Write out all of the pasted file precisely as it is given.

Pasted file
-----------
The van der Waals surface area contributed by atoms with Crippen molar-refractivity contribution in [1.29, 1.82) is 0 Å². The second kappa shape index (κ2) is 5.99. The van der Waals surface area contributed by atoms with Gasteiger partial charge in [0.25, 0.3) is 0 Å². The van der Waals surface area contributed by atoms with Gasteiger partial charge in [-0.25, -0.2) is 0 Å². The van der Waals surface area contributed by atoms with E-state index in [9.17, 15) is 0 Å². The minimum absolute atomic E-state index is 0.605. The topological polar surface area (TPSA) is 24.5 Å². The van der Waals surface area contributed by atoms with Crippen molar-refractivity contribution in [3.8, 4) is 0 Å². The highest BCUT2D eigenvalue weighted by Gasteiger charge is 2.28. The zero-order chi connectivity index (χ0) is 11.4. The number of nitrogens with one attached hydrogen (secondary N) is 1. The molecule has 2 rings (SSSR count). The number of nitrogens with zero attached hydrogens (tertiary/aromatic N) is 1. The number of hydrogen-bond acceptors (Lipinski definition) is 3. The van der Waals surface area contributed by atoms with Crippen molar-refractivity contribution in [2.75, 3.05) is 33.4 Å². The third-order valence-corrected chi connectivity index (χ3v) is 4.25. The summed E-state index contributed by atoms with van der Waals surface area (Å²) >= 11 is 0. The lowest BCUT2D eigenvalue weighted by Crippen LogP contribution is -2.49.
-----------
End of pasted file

The van der Waals surface area contributed by atoms with Crippen molar-refractivity contribution in [1.29, 1.82) is 0 Å². The second kappa shape index (κ2) is 5.99. The van der Waals surface area contributed by atoms with Gasteiger partial charge in [0.25, 0.3) is 0 Å². The van der Waals surface area contributed by atoms with Gasteiger partial charge in [-0.25, -0.2) is 0 Å². The van der Waals surface area contributed by atoms with E-state index in [9.17, 15) is 0 Å². The minimum absolute atomic E-state index is 0.605. The topological polar surface area (TPSA) is 24.5 Å². The van der Waals surface area contributed by atoms with Crippen molar-refractivity contribution in [3.8, 4) is 0 Å². The highest BCUT2D eigenvalue weighted by Gasteiger charge is 2.28. The zero-order chi connectivity index (χ0) is 11.4. The number of nitrogens with one attached hydrogen (secondary N) is 1. The molecule has 2 rings (SSSR count). The number of nitrogens with zero attached hydrogens (tertiary/aromatic N) is 1. The number of hydrogen-bond acceptors (Lipinski definition) is 3. The van der Waals surface area contributed by atoms with Crippen molar-refractivity contribution in [2.75, 3.05) is 33.4 Å². The third-order valence-corrected chi connectivity index (χ3v) is 4.25. The summed E-state index contributed by atoms with van der Waals surface area (Å²) >= 11 is 0. The lowest BCUT2D eigenvalue weighted by Crippen LogP contribution is -2.49.